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Main content
Current time:0:00Total duration:7:05
AP.MICRO:
POL‑1 (EU)
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POL‑1.B (LO)
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POL‑1.B.1 (EK)
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POL‑1.B.2 (EK)
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POL‑1.B.3 (EK)

Video transcript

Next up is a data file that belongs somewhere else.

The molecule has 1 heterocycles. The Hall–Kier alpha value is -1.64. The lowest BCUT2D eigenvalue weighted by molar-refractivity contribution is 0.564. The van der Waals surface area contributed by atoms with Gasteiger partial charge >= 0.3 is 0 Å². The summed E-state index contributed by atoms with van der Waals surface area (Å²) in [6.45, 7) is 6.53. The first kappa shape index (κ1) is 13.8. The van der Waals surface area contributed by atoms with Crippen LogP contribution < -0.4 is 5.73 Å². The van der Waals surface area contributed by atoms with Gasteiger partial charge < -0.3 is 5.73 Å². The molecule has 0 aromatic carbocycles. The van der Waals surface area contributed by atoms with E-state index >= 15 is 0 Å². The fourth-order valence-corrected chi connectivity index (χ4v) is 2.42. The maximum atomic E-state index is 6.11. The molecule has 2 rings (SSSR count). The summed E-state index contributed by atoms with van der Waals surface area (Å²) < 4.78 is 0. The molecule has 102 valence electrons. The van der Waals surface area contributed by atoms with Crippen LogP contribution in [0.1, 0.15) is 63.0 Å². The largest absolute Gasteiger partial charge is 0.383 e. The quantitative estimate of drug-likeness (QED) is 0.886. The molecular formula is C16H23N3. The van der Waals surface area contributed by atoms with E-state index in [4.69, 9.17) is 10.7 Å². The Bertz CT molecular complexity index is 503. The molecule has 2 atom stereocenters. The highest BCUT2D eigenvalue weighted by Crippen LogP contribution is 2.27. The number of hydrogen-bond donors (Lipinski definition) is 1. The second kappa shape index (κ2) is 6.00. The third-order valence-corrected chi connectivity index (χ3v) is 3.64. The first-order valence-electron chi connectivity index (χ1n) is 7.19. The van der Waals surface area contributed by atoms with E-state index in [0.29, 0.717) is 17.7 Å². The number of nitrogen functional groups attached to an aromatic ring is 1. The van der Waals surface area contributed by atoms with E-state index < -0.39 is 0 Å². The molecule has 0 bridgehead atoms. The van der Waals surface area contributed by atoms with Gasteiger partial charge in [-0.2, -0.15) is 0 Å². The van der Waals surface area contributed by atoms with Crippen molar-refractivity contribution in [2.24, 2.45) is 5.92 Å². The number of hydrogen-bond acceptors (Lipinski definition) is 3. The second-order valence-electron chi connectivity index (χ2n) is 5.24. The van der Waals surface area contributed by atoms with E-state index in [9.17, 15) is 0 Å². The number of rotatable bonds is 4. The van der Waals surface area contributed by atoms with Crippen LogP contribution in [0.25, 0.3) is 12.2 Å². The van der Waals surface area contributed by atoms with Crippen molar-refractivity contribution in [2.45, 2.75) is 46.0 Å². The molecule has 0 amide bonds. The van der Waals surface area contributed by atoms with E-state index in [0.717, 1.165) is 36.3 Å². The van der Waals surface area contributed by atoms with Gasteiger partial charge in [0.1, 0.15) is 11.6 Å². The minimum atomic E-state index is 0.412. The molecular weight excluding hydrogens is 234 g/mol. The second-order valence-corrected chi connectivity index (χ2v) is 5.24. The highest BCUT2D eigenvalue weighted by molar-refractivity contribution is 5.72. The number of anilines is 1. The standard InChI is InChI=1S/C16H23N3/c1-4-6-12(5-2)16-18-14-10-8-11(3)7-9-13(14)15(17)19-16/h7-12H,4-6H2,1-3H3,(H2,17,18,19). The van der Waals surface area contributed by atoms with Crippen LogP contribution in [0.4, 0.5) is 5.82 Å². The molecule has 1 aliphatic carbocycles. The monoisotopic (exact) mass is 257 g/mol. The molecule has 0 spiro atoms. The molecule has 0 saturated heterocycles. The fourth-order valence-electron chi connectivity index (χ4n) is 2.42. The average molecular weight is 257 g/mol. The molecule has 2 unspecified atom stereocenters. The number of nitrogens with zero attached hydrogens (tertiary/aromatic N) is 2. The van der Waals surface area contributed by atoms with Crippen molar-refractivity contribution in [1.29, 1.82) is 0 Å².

in this video we're going to think about how trade affects the total economic surplus in a market and we're also going to think about tariffs which are a per unit charge that a government will often put on some type of good that is being imported usually to protect a domestic industry but sometimes it's also to raise revenue so right over here we have a simple model for the sugar market in some country and we're originally initially going to assume that this country is operating in isolation so this is the supply curve for the suppliers of sugar in that country and then this is the demand curve for the people who would want to use sugar in that country and you can see the equilibrium price and quantity in that country now in this world we've reviewed this in many videos what's the total economic surplus well the total economic surplus would be defined by this triangle right over here it's the area above the supply curve and below the demand curve and we know that the part above this horizontal line at the price of 3 this would be the consumer surplus and then down here this would be the producer surplus now let's say that this market opens up to the world to the world price and let's say when it does so it does not affect the world price itself the world market is so large and let's say this country's market is relatively small and so the world market let's say that sugar is trading at a dollar fifty per pound so this right over here is the world price a dollar fifty per pound let me write it right over there so this is our world world price now if we assume that it's opened up to this world price what will happen well at the world plot price the consumers in this market the people who are using the sugar well they're going to use a lot more at a dollar 50 the place where that intersects the demand curve is out here so now what is the consumer surplus in this country in this market well the consumer surplus in this country is now much larger it contains a triangle that it contained before and then all of this area that I am now shading in and that has come at the cost of the producer surplus the producers in this country there are in this market they are now only getting that producer surplus right over there but if you look at the total economic surplus it has definitely grown the total economic surplus instead of just being that original triangle it has now extended to include this entire area that goes all the way out there and you can see that that completely contains the previous total economic surplus which we had right over here so theoretically when a market opens up to the world price like this it's going to increase your total economic surplus and if that world price is below the equilibrium price in your isolated economy then it's probably going to be to the benefit of the consumers but the producers are going to lose out on some of their surplus now let's say that a government comes into power and in this market and says hey I I've been elected by the sugar producers of this country I don't like this go this thing going on are sugar producers in our country are getting hurt a lot and they're a big voting bloc so I am going to enact a tariff and once again a tariff is a per unit charge or it's oftentimes a per unit charge and let's say that the tariff is 50 cents 50 cents per pound per pound on imported sugar well then what is the world price going to look like to the market that we're talking about well then for the consumers in this market instead of being able to get the world price at a dollar 50 they would have to pay 50 cents per pound higher than that so the tariff would make the price go over here so in that situation what has just happened well now where we intersect the demand curve is a lower quantity than when we use the world price at the world price we were consuming a lot of sugar in this market now we're going to consume a little bit less sugar but since even with the tariffs our price is still lower than our previous equilibrium price when we were operating in isolation we're still consuming more sugar using more sugar demanding more sugar in this market than we were when we did not have it opened up to trade now what did this tariff do to the surpluses well the consumer surplus has now gone down relative to the free trade scenario we've lost this area down here so now the consumer surplus I will shade it in this blue color and we have increased the domestic producer surplus it has increased to this right over here but what about this region that we seem that seems to no longer be there either in the consumer or the producer surplus well some of it is the government revenue what's the government revenue going to be well it's going to be the amount of the tariff times the quantity so the amount of the tariff is going to be that 50 cents so that's that height right over there and then what's the quantity that they're getting that tariff on well this whole section right over here is the imported quantity this section right over here is the domestic production and this is the imported quantity so the imported quantity times the tariff so this area right over here that is going to be government revenue but you do have some of that total economic surplus that is just becomes deadweight loss now you have this region right over here that is now deadweight loss and this region right over here that is a deadweight loss so I'll leave you there as you can see here that when you open up to trade theoretically it increases the total economic surplus but that could have consequences on the producers and actually there's cases where can have consequences on the users of whatever or the people who are the buyers in this market and many times a government will enact a tariff now you can see that that tariff will reduce the total economic surplus some of that will go towards revenue while other parts of it will just be dead weight loss another idea that a government might sometimes do is an idea of a quota where they're saying hey we just don't like the total amount of imports that are happening so they might just put a cap on it I'll let you think about how you might deal with a quota and how that might also affect the economic surplus